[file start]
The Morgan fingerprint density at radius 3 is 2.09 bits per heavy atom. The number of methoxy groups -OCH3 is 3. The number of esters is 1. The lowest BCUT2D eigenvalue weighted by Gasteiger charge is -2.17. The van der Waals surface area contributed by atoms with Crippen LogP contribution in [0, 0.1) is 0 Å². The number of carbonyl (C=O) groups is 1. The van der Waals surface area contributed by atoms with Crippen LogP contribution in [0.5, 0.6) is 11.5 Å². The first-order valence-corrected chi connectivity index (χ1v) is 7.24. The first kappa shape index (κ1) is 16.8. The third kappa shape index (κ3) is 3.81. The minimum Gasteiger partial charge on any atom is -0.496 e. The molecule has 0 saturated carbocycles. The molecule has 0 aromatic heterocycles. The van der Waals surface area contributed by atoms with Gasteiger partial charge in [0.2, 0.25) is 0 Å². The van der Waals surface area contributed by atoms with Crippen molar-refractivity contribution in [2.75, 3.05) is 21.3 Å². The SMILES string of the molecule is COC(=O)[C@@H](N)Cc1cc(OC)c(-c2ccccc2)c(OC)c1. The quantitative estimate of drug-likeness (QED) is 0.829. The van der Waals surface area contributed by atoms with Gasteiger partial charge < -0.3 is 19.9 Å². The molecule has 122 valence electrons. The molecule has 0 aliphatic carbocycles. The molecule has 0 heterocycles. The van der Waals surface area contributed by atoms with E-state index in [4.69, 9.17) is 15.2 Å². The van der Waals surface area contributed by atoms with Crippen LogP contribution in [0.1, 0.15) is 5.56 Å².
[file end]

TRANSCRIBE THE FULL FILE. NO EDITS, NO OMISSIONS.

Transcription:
The Morgan fingerprint density at radius 3 is 2.09 bits per heavy atom. The number of methoxy groups -OCH3 is 3. The number of esters is 1. The lowest BCUT2D eigenvalue weighted by Gasteiger charge is -2.17. The van der Waals surface area contributed by atoms with Crippen LogP contribution in [0, 0.1) is 0 Å². The number of carbonyl (C=O) groups is 1. The van der Waals surface area contributed by atoms with Crippen LogP contribution in [0.5, 0.6) is 11.5 Å². The first-order valence-corrected chi connectivity index (χ1v) is 7.24. The first kappa shape index (κ1) is 16.8. The third kappa shape index (κ3) is 3.81. The minimum Gasteiger partial charge on any atom is -0.496 e. The molecule has 0 saturated carbocycles. The molecule has 0 aromatic heterocycles. The van der Waals surface area contributed by atoms with Gasteiger partial charge in [0.2, 0.25) is 0 Å². The van der Waals surface area contributed by atoms with Crippen molar-refractivity contribution in [2.75, 3.05) is 21.3 Å². The SMILES string of the molecule is COC(=O)[C@@H](N)Cc1cc(OC)c(-c2ccccc2)c(OC)c1. The quantitative estimate of drug-likeness (QED) is 0.829. The van der Waals surface area contributed by atoms with Gasteiger partial charge < -0.3 is 19.9 Å². The molecule has 122 valence electrons. The molecule has 0 aliphatic carbocycles. The molecule has 0 heterocycles. The van der Waals surface area contributed by atoms with E-state index in [4.69, 9.17) is 15.2 Å². The van der Waals surface area contributed by atoms with Crippen LogP contribution in [0.1, 0.15) is 5.56 Å².